The laziest way to describe the 2100 would be to say it's just another 21-foot bowrider. But you don't know what it's like to own a boat by giving it a 30-second once-over with the eyes. After the better part of a day with the 2100, we concluded it is in no way just another 21-foot bowrider.
Early during our test, we twice got it confused with Regal's much larger 25-foot bowrider. Clearing up the confusion led us to understand the ideas behind the 2100. In an effort to reduce waste, Regal decided to weigh the scraps from the early prototypes. That led them to ration the resins more closely, using closed vacuum mold on the hull. The new green, lower-polluting process removes air and excess resin for a tighter bond and lighter hull. As a result, the 2100 actually weighs 150 pounds less than its smaller brother, the Regal 2000, yet industry experience indicates the process makes this model stronger.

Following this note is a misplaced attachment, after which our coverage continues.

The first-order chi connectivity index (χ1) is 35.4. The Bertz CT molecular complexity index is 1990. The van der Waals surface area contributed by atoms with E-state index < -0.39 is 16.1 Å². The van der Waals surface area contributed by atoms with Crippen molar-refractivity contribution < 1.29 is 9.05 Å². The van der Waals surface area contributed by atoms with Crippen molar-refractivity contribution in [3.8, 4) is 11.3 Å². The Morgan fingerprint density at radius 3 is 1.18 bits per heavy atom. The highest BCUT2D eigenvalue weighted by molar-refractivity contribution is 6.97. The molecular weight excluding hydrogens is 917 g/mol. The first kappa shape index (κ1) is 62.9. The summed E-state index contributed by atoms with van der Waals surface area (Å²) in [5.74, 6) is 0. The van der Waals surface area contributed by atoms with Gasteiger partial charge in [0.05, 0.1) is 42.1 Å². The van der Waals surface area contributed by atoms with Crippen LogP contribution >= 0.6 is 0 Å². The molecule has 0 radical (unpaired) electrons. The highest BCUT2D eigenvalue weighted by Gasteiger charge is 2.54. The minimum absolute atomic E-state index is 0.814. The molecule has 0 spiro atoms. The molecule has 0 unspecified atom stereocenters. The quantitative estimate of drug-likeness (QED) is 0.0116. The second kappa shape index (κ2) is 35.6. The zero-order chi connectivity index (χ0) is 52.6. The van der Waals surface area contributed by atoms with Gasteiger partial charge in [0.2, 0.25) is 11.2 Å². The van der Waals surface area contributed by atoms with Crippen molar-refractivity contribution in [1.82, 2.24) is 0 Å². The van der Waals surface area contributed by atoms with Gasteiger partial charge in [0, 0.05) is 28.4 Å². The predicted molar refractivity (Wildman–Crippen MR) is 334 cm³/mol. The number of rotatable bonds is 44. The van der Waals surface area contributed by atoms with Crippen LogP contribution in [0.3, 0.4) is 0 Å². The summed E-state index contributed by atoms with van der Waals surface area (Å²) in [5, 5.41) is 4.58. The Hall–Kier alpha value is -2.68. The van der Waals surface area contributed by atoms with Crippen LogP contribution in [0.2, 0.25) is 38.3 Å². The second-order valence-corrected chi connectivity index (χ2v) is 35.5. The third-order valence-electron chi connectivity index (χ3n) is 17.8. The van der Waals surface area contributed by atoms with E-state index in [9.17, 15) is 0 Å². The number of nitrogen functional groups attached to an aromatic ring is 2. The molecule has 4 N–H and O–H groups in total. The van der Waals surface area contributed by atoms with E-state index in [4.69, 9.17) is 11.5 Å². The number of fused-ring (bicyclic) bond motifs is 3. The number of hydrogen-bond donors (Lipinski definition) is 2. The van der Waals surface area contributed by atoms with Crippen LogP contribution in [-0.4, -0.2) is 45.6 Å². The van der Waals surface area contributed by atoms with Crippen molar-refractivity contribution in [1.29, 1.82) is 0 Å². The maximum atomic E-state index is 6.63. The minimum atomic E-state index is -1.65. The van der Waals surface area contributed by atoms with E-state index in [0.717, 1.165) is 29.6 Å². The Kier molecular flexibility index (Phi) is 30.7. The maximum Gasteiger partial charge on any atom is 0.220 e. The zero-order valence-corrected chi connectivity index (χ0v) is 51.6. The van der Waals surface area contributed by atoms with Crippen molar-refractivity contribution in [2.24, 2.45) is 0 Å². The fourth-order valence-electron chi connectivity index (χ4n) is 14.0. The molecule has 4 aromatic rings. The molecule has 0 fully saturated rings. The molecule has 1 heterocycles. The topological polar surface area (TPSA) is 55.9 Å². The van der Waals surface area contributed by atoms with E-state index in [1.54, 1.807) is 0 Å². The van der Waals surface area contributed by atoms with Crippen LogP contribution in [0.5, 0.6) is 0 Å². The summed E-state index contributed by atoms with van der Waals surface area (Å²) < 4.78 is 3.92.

As for the larger cockpit, the engineers stretched it out by scaling down the consoles and sun pad and shortening the bow. Why? Boaters most often use the cockpit and transom area, so adding space to those spots made the most sense. Use the 2100 over the course of a day, as we did, and you realize how different it is the moment you tie it up and step back into just another 21-foot bowrider from someone else.
MSRP $37,728 (w/ 5.0L MerCruiser, no tower)